OMAHA (DTN) -- U.S. beef shipping to China will have to come from cattle that are under 30 months of age, are born in the U.S., Canada or Mexico, and are traceable back to a U.S. farm with a unique identifier.
Those were some of the main ground rules laid out Monday as the U.S. Department of Agriculture spelled out the specific requirements China expects for reopening its beef market to the U.S. for the first time since 2003. The release of the technical requirements marks some of the final steps for U.S. packers to send beef to China.
According to the North American Meat Institute, beef products processed after May 24 can be exported to China once a packing plant is approved by USDA as eligible to ship to China.
"The administration showed great leadership in reaching this deal with the Chinese government quickly and in negotiating such positive terms for access," said Meat Institute President and CEO Barry Carpenter. "The demand in China for high-quality U.S. beef is high, so opening the market offers great potential for our businesses and the U.S. economy as a whole."
Still, some final touches are necessary. U.S, exporters can start applying for approval to export through AMS and FSIS. Testing methodologies and standards need to be translated from Chinese to English for companies to use. Also, USDA needs a prenotification system in place for beef exports to China.
The Chinese market offers a different dynamic for the U.S. than when American beef producers were shut out in 2003. China now imports about $2.6 billion in beef from around the world, according to the North American Meat Institute. While the U.S. had been shut out of most of China, the U.S. Meat Export Federation shows the U.S. has exported beef to Hong Kong for more than a decade, and beef sales there reached $1.15 billion in 2014 before declining the past two years.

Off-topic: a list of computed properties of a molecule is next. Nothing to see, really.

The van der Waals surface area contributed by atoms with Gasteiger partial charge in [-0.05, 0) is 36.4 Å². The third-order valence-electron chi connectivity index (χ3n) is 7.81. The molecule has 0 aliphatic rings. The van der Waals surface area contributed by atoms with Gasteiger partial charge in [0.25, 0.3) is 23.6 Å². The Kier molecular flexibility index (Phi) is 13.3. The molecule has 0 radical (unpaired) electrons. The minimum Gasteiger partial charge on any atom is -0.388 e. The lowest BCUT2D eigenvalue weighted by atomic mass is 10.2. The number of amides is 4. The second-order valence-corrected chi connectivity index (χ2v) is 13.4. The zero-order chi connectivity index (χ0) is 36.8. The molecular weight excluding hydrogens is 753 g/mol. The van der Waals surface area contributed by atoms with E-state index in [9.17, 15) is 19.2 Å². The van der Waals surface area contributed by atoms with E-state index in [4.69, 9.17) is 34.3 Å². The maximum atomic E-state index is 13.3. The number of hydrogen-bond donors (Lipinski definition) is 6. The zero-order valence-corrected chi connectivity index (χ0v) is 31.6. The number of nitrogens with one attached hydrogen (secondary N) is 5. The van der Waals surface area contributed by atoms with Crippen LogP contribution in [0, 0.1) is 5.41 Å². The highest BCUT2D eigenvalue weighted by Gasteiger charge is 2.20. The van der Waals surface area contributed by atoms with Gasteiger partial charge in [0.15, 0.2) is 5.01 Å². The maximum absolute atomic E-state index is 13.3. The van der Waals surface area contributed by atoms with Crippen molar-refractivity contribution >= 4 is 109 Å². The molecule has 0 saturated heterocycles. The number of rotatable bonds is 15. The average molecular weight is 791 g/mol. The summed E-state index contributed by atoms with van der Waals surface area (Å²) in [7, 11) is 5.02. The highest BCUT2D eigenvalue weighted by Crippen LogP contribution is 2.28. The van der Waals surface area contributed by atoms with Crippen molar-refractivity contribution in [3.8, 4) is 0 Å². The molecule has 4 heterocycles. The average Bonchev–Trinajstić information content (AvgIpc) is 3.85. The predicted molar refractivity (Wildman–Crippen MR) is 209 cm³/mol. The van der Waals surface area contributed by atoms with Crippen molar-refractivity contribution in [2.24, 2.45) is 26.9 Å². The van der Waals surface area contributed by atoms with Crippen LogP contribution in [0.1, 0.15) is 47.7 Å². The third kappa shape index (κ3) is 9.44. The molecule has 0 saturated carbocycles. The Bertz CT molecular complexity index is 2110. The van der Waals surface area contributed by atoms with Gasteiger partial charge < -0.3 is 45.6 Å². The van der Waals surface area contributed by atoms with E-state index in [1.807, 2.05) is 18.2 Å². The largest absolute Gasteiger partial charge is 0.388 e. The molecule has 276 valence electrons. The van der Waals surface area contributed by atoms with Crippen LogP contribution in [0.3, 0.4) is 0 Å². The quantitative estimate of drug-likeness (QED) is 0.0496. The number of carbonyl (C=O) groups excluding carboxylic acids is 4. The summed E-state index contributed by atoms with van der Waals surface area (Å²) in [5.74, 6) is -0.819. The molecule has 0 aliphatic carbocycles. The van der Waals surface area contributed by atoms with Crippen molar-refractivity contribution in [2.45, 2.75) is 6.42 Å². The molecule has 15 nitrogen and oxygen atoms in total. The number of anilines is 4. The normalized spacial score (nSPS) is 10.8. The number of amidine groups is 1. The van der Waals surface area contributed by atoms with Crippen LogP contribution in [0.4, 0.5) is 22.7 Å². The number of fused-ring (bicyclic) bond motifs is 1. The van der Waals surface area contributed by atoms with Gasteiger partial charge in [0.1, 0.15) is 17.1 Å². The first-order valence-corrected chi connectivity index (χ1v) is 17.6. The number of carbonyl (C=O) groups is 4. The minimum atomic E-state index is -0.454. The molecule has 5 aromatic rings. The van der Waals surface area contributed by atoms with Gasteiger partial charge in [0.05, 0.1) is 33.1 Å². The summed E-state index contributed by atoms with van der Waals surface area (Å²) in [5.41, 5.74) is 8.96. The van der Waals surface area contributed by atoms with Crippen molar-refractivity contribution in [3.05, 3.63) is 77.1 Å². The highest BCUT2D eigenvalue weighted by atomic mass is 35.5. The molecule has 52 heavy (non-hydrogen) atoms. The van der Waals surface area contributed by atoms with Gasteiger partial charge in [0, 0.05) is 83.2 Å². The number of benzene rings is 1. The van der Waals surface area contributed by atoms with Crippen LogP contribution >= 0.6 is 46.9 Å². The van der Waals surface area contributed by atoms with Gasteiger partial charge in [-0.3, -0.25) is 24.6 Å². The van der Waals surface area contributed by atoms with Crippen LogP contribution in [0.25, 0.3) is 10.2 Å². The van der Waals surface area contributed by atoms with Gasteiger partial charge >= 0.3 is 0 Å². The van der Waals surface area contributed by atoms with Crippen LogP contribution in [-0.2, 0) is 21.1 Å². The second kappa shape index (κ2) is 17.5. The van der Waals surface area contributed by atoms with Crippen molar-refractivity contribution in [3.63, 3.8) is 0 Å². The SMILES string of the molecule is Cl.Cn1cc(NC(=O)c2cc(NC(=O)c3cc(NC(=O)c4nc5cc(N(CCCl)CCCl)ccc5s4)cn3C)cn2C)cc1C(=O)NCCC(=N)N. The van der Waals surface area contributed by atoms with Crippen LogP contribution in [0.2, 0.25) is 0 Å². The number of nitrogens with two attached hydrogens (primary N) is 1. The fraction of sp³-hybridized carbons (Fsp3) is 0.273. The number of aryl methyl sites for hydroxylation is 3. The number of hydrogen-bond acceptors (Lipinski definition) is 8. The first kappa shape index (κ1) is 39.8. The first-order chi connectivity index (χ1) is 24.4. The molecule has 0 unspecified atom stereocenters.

To ship beef to China, packers will have to meet some specific requirements:
-- Beef will have to come from cattle less than 30 months of age.
-- Cattle must be traceable to their U.S. birth farm with a specific identification tracker, or to the first place of residence or port of entry. USDA has specific standards for the identification tags for both the livestock and beef. Carcasses will have to be uniquely identified and controlled.
-- Beef must come from cattle born, raised and slaughtered in the U.S. or from cattle imported from Canada or Mexico that were either further raised or went direct to slaughter.
-- USDA has a specific list of chilled or frozen bone-in and deboned products eligible for export.
-- Exporters will have to ensure beef products do not contain any growth promotants, feed additives or other chemicals, including ractopamine that are prohibited by Chinese law. Any shipments with such prohibited substances will be rejected, returned to the U.S. or destroyed.
The agreement was part of a U.S.-China 100-day action plan announced May 11 by the secretaries of Commerce and Treasury.
More details can be found at: https://www.ams.usda.gov/…
Chris Clayton can be reached at Chris.Clayton@dtn.com
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